Kernel Parameter Selection for SVM Classification: Adaboost Approach

Kernel Parameter Selection for SVM Classification: Adaboost Approach

Manju Bala (Jawaharlal Nehru University, India) and R. K. Agrawal (Jawaharlal Nehru University, India)
Copyright: © 2010 |Pages: 12
DOI: 10.4018/978-1-61520-753-4.ch002
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The choice of kernel function and its parameter is very important for better performance of support vector machine. In this chapter, the authors proposed few new kernel functions which satisfy the Mercer’s conditions and a robust algorithm to automatically determine the suitable kernel function and its parameters based on AdaBoost to improve the performance of support vector machine. The performance of proposed algorithm is evaluated on several benchmark datasets from UCI repository. The experimental results for different datasets show that the Gaussian kernel is not always the best choice to achieve high generalization of support vector machine classifier. However, with the proper choice of kernel function and its parameters using proposed algorithm, it is possible to achieve maximum classification accuracy for all datasets.
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In the past two decades valuable work has been carried out in the area of text categorization (Joachims, Thorsten, 1998; Thorsten et al., 2001), optical character recognition (Mori et al., 1992), intrusion detection (Mukkamala et al., 2002), speech recognition (Schmidt, 1996), handwritten digit recognition (Weston & Watkins, 1999) etc. All such real-world applications are essentially multi-class classification problems. Multi-class classification is intrinsically harder than binary classification problem because the classification has to learn to construct a greater number of separation boundaries or relations. Classification error rate is greater in multi-class problem than that of binary as there can be error in determination of any one of the decision boundaries or relations.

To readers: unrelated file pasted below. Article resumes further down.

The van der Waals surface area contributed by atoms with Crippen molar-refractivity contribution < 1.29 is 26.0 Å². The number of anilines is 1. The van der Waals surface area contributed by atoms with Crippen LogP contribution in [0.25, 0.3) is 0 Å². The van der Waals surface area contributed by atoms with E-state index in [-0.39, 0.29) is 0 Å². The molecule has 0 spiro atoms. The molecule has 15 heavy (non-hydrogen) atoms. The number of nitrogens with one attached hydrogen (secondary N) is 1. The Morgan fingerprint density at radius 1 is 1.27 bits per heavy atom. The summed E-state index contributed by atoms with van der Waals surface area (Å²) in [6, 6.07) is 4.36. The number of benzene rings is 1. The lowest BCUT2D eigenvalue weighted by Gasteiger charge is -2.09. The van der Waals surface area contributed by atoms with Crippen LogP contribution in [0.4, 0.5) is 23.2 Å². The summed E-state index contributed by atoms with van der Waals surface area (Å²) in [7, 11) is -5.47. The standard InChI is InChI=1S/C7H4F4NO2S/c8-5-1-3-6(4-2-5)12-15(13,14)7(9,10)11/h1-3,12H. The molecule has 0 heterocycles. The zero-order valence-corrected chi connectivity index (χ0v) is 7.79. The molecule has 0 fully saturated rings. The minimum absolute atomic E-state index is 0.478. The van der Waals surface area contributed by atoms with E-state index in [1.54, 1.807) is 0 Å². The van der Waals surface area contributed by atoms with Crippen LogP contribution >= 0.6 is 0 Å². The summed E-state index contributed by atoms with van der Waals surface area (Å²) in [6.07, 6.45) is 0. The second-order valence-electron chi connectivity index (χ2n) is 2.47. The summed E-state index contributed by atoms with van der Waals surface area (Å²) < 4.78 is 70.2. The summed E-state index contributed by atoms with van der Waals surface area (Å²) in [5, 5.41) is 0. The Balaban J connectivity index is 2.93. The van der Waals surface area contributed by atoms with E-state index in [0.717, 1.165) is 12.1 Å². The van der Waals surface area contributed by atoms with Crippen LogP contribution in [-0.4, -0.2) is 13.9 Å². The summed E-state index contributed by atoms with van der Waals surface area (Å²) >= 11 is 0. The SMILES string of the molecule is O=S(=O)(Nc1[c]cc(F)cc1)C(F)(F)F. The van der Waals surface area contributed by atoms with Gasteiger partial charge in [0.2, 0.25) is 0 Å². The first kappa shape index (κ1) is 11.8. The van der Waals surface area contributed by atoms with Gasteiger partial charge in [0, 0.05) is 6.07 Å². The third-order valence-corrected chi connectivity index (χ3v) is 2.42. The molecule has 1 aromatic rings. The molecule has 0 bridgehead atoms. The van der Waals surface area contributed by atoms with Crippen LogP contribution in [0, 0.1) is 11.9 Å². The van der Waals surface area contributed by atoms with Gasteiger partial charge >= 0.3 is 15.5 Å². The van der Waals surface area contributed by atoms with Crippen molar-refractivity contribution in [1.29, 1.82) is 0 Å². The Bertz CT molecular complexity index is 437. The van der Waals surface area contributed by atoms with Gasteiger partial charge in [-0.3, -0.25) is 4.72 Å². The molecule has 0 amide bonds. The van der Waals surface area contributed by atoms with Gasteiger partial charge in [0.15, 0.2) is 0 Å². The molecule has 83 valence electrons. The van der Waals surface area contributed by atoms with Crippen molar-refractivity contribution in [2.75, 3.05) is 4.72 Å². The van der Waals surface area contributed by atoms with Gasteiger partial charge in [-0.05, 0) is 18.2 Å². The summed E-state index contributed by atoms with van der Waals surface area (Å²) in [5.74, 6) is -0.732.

There are basically two types of multi-class classification algorithms. The first type deals directly with multiple values in the target field i.e. K- Nearest Neighbor, Naive Bayes, classification trees in the class etc. Intuitively, these methods can be interpreted as trying to construct a conditional probability density for each class, then classifying by selecting the class with maximum a posteriori probability. For data with high dimensional input space and very few samples per class, it is very difficult to construct accurate densities. While the other approaches decompose the multi -class problem into a set of binary problems and then combining them to make a final multi-class classifier. This group contains support vector machines, boosting and more generally, any binary classifier. In certain settings the later approach results in better performance then the multiple target approaches.

Support Vector Machine (SVM) is most commonly and popular classification technique used in literature. Support Vector Machines (SVMs) are based on statistical learning theory developed by Vapnik (Vapnik, 1998; Corts & Vapnik, 1995; Corts & Vapnik, 1995; Burges, 1998). It transforms the training vectors into a high-dimensional feature space, labeling each vector by its class. It classifies data by determining a set of support vectors, which are members of the set of training inputs that outline a hyperplane in feature space (Kittler & Hojjatoleslami, 1998). It is based on the idea of Structural risk minimization, which minimizes the generalization error. The number of free parameters used in the SVM depends on the margin that separates the data points and not on the number of input features. SVM provides a generic technique to fit the surface of the hyperplane to the data by employing an appropriate kernel function. Use of a kernel function enables the curse of dimensionality to be addressed, and the solution implicitly contains support vectors that provide a description of the significant data for classification (Scholkopf & smola, 2002).

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